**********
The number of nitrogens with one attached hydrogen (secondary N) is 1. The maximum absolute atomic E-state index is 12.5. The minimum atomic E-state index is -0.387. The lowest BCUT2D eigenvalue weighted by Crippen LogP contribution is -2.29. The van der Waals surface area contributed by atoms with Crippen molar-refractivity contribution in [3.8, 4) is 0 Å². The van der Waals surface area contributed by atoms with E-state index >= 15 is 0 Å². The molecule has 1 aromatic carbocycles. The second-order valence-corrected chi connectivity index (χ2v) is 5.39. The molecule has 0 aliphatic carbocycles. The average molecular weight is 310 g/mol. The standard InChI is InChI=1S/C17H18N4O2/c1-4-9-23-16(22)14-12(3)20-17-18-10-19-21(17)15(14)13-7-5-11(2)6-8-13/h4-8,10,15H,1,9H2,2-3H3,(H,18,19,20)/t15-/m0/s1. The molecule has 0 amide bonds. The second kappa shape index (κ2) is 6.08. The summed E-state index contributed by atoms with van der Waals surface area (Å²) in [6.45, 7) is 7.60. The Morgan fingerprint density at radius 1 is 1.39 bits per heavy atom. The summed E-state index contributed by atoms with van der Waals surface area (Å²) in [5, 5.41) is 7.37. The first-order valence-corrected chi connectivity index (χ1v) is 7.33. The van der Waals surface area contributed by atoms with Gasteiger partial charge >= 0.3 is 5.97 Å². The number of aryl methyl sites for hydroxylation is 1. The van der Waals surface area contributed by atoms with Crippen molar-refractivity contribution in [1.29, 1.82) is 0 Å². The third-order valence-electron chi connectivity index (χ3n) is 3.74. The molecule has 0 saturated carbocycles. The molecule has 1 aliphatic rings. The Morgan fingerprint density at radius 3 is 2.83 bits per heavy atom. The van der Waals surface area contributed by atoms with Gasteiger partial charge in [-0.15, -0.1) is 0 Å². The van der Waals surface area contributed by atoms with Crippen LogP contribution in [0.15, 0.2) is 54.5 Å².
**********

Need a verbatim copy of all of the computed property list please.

The number of nitrogens with one attached hydrogen (secondary N) is 1. The maximum absolute atomic E-state index is 12.5. The minimum atomic E-state index is -0.387. The lowest BCUT2D eigenvalue weighted by Crippen LogP contribution is -2.29. The van der Waals surface area contributed by atoms with Crippen molar-refractivity contribution in [3.8, 4) is 0 Å². The van der Waals surface area contributed by atoms with E-state index >= 15 is 0 Å². The molecule has 1 aromatic carbocycles. The second-order valence-corrected chi connectivity index (χ2v) is 5.39. The molecule has 0 aliphatic carbocycles. The average molecular weight is 310 g/mol. The standard InChI is InChI=1S/C17H18N4O2/c1-4-9-23-16(22)14-12(3)20-17-18-10-19-21(17)15(14)13-7-5-11(2)6-8-13/h4-8,10,15H,1,9H2,2-3H3,(H,18,19,20)/t15-/m0/s1. The molecule has 0 amide bonds. The second kappa shape index (κ2) is 6.08. The summed E-state index contributed by atoms with van der Waals surface area (Å²) in [6.45, 7) is 7.60. The Morgan fingerprint density at radius 1 is 1.39 bits per heavy atom. The summed E-state index contributed by atoms with van der Waals surface area (Å²) in [5, 5.41) is 7.37. The first-order valence-corrected chi connectivity index (χ1v) is 7.33. The van der Waals surface area contributed by atoms with Gasteiger partial charge >= 0.3 is 5.97 Å². The number of aryl methyl sites for hydroxylation is 1. The van der Waals surface area contributed by atoms with Crippen molar-refractivity contribution in [1.29, 1.82) is 0 Å². The third-order valence-electron chi connectivity index (χ3n) is 3.74. The molecule has 0 saturated carbocycles. The molecule has 1 aliphatic rings. The Morgan fingerprint density at radius 3 is 2.83 bits per heavy atom. The van der Waals surface area contributed by atoms with Gasteiger partial charge in [-0.15, -0.1) is 0 Å². The van der Waals surface area contributed by atoms with Crippen LogP contribution in [0.15, 0.2) is 54.5 Å².